William Finn and James Lapine were ahead of the curve when they wrote a trilogy of plays about a married man, his family, and his gay lover in the age of AIDS. “In Trousers” debuted in 1979, followed by “March of the Falsettos” (1981) and “Falsettoland” (1990). The latter two went on to play Broadway in 1992 under the umbrella title of “Falsettos” — and this surprisingly fresh revival has been directed by original director Lapine, who plainly understands the bittersweet humor and provisional joy of that period. March on.
The warm performances of a terrific cast soften the underlying sadness of Finn’s breakthrough musical about a nebbish named Marvin (an endearing performance from Christian Borle) who leaves his loving wife, Trina (Stephanie J. Block, dynamite), and young son (Anthony Rosenthal, blessedly unaffected) for a male lover with the improbable name of Whizzer (Andrew Rannells, irresistible to all sexes).
The story is largely told through the easygoing score, a fusion of tuneful melodies with insightful lyrics. The first song in the show, “Four Jews in a Room Bitching,” declares the comic intentions of this disarming musical. The songs go on to set the tender tone, disguising Marvin’s monstrous selfishness as a childish man’s delight in finding true love. In “A Tight Knit Family,” he even fancies himself the head of an extended family consisting of faithful wife, respectful son, and devoted male lover. Yet when he later learns that his wife is marrying the family psychiatrist (Brandon Uranowitz), he feels abandoned.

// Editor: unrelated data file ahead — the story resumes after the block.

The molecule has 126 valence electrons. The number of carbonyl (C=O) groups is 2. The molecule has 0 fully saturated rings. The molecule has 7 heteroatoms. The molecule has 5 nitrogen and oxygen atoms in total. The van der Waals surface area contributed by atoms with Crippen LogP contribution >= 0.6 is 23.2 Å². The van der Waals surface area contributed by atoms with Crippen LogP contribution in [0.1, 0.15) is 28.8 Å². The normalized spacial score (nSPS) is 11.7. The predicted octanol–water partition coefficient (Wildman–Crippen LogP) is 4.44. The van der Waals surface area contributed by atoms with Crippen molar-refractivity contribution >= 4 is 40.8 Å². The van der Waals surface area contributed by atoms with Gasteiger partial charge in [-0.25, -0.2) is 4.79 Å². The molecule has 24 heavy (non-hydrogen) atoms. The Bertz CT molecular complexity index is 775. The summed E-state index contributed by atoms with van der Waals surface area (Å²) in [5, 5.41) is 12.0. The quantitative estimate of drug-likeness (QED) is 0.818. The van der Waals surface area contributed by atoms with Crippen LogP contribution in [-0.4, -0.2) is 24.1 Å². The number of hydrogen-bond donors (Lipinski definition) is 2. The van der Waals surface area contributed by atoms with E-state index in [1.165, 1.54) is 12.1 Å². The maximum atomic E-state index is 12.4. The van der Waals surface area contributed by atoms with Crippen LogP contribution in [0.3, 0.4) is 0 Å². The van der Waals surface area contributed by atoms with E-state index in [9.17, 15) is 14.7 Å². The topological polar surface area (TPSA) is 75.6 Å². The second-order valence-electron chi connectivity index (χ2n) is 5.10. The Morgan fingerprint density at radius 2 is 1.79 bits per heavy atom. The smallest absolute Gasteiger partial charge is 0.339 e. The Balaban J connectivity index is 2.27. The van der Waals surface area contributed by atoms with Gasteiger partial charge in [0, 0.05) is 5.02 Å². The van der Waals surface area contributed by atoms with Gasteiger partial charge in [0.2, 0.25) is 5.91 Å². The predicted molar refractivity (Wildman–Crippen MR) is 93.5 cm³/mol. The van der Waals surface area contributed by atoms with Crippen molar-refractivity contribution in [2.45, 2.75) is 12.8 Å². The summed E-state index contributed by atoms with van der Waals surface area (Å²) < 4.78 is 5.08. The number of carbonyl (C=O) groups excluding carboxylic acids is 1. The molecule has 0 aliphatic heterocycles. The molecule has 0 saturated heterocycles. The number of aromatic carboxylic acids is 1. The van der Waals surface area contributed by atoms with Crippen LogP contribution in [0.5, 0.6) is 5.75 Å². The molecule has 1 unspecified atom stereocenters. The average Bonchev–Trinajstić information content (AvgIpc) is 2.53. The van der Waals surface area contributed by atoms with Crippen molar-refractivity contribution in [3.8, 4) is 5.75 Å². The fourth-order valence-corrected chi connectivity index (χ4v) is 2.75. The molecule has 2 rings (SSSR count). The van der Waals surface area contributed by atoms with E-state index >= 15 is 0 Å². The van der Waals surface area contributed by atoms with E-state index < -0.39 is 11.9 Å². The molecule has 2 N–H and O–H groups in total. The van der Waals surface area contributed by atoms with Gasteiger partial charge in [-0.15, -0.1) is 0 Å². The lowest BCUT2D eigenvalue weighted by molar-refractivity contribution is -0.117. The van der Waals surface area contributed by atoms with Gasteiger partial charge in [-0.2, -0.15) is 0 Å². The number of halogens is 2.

You have to wonder how a jerk like Marvin can move his wife to the state of mind expressed in “I’m Breaking Down,” a cri de coeur that touches all the other hearts in the house in Block’s sensitive reading of this plaintive song. But keep in mind that this is the same Marvin who eventually redeems himself with the revealing “What More Can I Say?,” which may be Borle’s finest moment.
Borle’s neurotic hero is well matched with Rannells’ Whizzer, a character who must be loved by all the other characters if this show is to work. Rannells is so charming, he’d be loved by the family dog, if the family had a dog. Which makes everyone bring out the hankies in Act II, when Whizzer makes his brave farewell to all the people who loved him: “You Gotta Die Sometime,” the lyric goes. Sure, but does it have to be right now?